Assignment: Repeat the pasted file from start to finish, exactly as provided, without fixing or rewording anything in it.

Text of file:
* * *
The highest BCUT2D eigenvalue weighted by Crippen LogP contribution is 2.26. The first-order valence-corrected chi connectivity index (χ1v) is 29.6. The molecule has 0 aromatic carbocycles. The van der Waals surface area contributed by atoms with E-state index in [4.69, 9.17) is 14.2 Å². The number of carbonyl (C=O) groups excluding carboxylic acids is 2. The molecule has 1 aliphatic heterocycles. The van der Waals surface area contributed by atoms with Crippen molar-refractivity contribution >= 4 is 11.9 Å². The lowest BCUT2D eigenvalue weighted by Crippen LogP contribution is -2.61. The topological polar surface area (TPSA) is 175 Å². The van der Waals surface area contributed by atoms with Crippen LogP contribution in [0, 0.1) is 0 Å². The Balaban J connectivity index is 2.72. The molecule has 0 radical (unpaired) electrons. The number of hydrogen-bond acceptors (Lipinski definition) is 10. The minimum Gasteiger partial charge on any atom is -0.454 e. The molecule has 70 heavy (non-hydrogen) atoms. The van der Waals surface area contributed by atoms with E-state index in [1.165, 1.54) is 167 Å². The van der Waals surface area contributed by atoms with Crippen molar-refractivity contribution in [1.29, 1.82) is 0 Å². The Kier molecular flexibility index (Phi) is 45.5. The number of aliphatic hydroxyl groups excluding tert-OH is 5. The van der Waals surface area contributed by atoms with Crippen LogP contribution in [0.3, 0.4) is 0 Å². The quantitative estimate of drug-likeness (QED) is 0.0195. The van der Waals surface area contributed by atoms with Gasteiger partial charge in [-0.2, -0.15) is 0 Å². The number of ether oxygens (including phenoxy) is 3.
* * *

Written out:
The highest BCUT2D eigenvalue weighted by Crippen LogP contribution is 2.26. The first-order valence-corrected chi connectivity index (χ1v) is 29.6. The molecule has 0 aromatic carbocycles. The van der Waals surface area contributed by atoms with E-state index in [4.69, 9.17) is 14.2 Å². The number of carbonyl (C=O) groups excluding carboxylic acids is 2. The molecule has 1 aliphatic heterocycles. The van der Waals surface area contributed by atoms with Crippen molar-refractivity contribution >= 4 is 11.9 Å². The lowest BCUT2D eigenvalue weighted by Crippen LogP contribution is -2.61. The topological polar surface area (TPSA) is 175 Å². The van der Waals surface area contributed by atoms with Crippen LogP contribution in [0, 0.1) is 0 Å². The Balaban J connectivity index is 2.72. The molecule has 0 radical (unpaired) electrons. The number of hydrogen-bond acceptors (Lipinski definition) is 10. The minimum Gasteiger partial charge on any atom is -0.454 e. The molecule has 70 heavy (non-hydrogen) atoms. The van der Waals surface area contributed by atoms with E-state index in [1.165, 1.54) is 167 Å². The van der Waals surface area contributed by atoms with Crippen molar-refractivity contribution in [1.29, 1.82) is 0 Å². The Kier molecular flexibility index (Phi) is 45.5. The number of aliphatic hydroxyl groups excluding tert-OH is 5. The van der Waals surface area contributed by atoms with Crippen LogP contribution in [0.3, 0.4) is 0 Å². The quantitative estimate of drug-likeness (QED) is 0.0195. The van der Waals surface area contributed by atoms with Gasteiger partial charge in [-0.2, -0.15) is 0 Å². The number of ether oxygens (including phenoxy) is 3.